About 45 to 50 full-time employees, not including the regular stable of 100 or so farmers and pickers, wash, peel, chop, freeze, boil, cook, jar, whatever it takes to turn what came from local lands into food products and send it out. The number of employees doubles each year during the fourth quarter to keep up with catalog and gift orders.
"The thing that inspired our business is really the place we are, what we call the Northern Fruitlands. I use that term because people don't realize that the variety of fruits that grow in our area is really phenomenal. I don't think we could be anywhere other than Michigan. That's because of the fruits. The Leelanau Peninsula has so many wonderful orchards. We have a natural environment for wild fruits," he says.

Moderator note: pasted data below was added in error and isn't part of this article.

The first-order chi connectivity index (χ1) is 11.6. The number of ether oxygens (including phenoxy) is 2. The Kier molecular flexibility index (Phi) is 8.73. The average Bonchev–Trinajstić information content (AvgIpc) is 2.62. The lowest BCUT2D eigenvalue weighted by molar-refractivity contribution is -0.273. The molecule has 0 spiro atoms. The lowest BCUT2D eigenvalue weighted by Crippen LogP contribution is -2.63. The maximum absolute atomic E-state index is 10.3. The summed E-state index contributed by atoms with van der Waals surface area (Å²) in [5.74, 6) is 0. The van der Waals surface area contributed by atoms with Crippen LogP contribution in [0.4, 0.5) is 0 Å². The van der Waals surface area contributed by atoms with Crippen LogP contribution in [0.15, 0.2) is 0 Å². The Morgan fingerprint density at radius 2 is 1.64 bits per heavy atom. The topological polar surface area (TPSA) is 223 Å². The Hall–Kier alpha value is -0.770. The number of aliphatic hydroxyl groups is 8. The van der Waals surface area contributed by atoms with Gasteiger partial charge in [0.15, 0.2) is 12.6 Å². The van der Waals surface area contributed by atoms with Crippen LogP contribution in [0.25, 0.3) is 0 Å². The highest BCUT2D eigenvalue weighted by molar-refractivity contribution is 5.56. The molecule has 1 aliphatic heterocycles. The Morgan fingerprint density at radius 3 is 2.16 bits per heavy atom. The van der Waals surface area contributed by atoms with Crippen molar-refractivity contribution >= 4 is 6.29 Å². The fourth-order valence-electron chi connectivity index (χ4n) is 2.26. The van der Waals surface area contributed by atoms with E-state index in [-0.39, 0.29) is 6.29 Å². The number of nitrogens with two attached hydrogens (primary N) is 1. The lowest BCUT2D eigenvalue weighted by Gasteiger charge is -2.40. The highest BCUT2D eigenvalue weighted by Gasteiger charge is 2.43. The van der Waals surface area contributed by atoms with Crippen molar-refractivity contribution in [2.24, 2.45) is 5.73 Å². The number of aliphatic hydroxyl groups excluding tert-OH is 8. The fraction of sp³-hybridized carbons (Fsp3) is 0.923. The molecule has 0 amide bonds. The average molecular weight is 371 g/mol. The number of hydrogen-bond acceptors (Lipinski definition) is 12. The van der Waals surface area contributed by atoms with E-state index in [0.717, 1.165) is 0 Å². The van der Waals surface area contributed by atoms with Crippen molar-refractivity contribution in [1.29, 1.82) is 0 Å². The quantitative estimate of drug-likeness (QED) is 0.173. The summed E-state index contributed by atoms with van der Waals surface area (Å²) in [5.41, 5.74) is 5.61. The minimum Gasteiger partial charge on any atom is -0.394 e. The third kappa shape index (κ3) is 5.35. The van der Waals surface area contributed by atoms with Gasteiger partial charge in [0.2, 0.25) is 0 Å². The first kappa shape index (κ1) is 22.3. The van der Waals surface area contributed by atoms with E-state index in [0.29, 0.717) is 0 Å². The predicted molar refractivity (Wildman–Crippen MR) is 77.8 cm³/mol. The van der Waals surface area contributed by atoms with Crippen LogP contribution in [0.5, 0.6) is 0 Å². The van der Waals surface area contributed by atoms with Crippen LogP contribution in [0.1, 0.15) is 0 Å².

Rashid, 60, is a CEO who still forages in the fields. It's a keystone of the business and a kinship with his childhood that was guided by a mom and dad who lived in Detroit and had a farm up north where Rashid would entertain himself with nature for three months every summer. When his mother, Margaret, died in January at age 92, she left Wildwood Valley for Rashid and his family to care for and enjoy as they have for so many generations.
Rashid regularly spends time out there. His wife, Kate Marshall (you might know her as the former mayor of Petoskey) is there, too, and sometimes the children and grandchildren and friends and family come to stay awhile.
"She's not quite as crazy as I am in terms of the amount of time we like to spend in the woods," Rashid says, laughing.